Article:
“Don’t worry about me, kid… worry about yourself,” Sonny answered, his head down. “Take it and go before I change my mind.”

“Sure, Sonny,” Cole replied, picking up his purchase. “Thanks.”

“Don’t thank me yet, boy,” Sonny muttered after Cole had walked away.

At home in his apartment in San Leandro, Cole sat down heavily on a used maroon sofa in the living room. He held the only prize from nearly twelve hours spent perusing back area markets tiredly. The slender spout curved back into the larger body of the lamp. Cole pulled a few Kleenex from the box on his coffee table, wetting a portion with his own saliva. Rubbing the inscribed lamp base, Cole felt the lamp quake in his hands. He dropped it, lurching up from his couch warily. Foggy mist drifted eerily from the spout, forming into what looked to Cole like a storm cloud up at his apartment ceiling. Oval eyes opened in the cloud. Azure colored orbs gleamed brightly down at Cole’s retreating form. He stopped only after backing into his living room wall, gauging the distance to the door. Laughter like small silver chimes on a doorstep at Christmas echoed inside the mist cloud. A pale form, nearly five and half feet tall, took shape as the cloud eyes and mist dissipated.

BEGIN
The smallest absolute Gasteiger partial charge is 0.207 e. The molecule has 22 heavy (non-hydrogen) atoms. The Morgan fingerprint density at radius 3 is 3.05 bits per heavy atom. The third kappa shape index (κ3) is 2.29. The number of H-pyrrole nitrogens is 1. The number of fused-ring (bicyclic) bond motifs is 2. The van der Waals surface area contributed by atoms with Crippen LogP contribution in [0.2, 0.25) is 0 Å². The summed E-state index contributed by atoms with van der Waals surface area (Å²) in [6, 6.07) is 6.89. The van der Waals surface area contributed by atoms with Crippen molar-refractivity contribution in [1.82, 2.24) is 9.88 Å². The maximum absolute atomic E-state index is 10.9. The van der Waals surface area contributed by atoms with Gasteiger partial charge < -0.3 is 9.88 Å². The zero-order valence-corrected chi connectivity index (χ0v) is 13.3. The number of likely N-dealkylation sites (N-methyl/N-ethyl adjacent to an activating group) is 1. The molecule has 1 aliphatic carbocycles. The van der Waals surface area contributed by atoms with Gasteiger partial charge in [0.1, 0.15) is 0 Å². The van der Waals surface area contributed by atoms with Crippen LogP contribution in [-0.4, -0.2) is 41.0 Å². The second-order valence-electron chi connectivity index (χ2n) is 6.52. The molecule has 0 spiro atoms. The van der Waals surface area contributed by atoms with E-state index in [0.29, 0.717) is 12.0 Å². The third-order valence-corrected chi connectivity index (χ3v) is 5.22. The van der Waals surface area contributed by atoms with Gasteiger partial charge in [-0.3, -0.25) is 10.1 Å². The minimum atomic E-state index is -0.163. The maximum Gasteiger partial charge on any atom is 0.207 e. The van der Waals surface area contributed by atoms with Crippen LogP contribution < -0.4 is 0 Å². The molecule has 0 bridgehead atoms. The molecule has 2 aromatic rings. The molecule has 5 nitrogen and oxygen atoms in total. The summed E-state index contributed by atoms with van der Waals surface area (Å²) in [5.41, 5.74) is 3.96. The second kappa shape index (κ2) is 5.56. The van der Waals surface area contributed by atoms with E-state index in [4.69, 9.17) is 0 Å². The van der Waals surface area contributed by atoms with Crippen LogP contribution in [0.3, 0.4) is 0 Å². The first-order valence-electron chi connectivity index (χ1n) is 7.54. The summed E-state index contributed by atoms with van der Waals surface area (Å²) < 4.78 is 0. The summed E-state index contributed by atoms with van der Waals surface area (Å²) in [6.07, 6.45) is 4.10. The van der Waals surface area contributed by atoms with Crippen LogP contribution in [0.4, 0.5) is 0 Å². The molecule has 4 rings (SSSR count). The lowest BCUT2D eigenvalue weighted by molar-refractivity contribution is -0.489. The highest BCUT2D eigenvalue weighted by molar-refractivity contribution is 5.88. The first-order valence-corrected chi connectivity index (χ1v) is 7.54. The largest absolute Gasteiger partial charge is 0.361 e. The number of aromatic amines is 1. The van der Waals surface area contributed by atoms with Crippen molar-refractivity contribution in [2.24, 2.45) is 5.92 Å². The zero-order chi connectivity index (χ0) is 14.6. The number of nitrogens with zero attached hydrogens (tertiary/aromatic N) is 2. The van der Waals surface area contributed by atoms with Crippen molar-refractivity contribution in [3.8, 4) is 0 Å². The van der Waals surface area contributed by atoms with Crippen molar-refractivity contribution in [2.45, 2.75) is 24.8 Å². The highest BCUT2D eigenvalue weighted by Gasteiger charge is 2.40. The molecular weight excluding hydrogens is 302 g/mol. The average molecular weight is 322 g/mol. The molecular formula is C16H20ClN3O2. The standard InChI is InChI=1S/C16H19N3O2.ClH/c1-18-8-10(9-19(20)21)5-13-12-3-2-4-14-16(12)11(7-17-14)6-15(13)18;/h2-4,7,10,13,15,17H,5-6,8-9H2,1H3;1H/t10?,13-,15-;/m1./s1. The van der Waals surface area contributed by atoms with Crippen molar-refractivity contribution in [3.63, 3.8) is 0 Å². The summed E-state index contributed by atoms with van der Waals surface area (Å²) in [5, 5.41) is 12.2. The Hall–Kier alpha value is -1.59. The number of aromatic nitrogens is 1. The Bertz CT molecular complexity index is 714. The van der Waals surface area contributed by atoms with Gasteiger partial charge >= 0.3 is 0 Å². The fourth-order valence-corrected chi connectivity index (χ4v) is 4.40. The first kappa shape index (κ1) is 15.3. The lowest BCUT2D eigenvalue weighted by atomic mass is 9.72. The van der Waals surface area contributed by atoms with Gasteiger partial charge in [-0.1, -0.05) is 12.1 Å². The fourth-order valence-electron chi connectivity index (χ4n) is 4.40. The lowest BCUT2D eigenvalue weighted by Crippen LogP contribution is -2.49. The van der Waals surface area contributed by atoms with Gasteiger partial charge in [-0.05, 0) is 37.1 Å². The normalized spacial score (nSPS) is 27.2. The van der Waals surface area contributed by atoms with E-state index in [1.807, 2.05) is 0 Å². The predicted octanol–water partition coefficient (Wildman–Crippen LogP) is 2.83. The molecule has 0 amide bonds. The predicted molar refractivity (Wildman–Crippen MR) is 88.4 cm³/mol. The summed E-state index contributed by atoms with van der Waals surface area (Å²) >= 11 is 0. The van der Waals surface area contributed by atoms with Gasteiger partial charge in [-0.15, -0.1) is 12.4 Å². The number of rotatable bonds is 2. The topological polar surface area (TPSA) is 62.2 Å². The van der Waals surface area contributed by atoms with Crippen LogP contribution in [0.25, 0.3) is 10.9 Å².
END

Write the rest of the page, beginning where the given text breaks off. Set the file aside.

“Sweet Jesus…” Cole gasped, his mind spinning out of control with mental images from his fictional encounters with magic lamps, both in book form and television.

“Cole, is it?” The raven haired beauty asked, with a voice soft as a whisper, yet resonate as a gale force wind. “I am Layla.”

“You…you’re a Jinn.”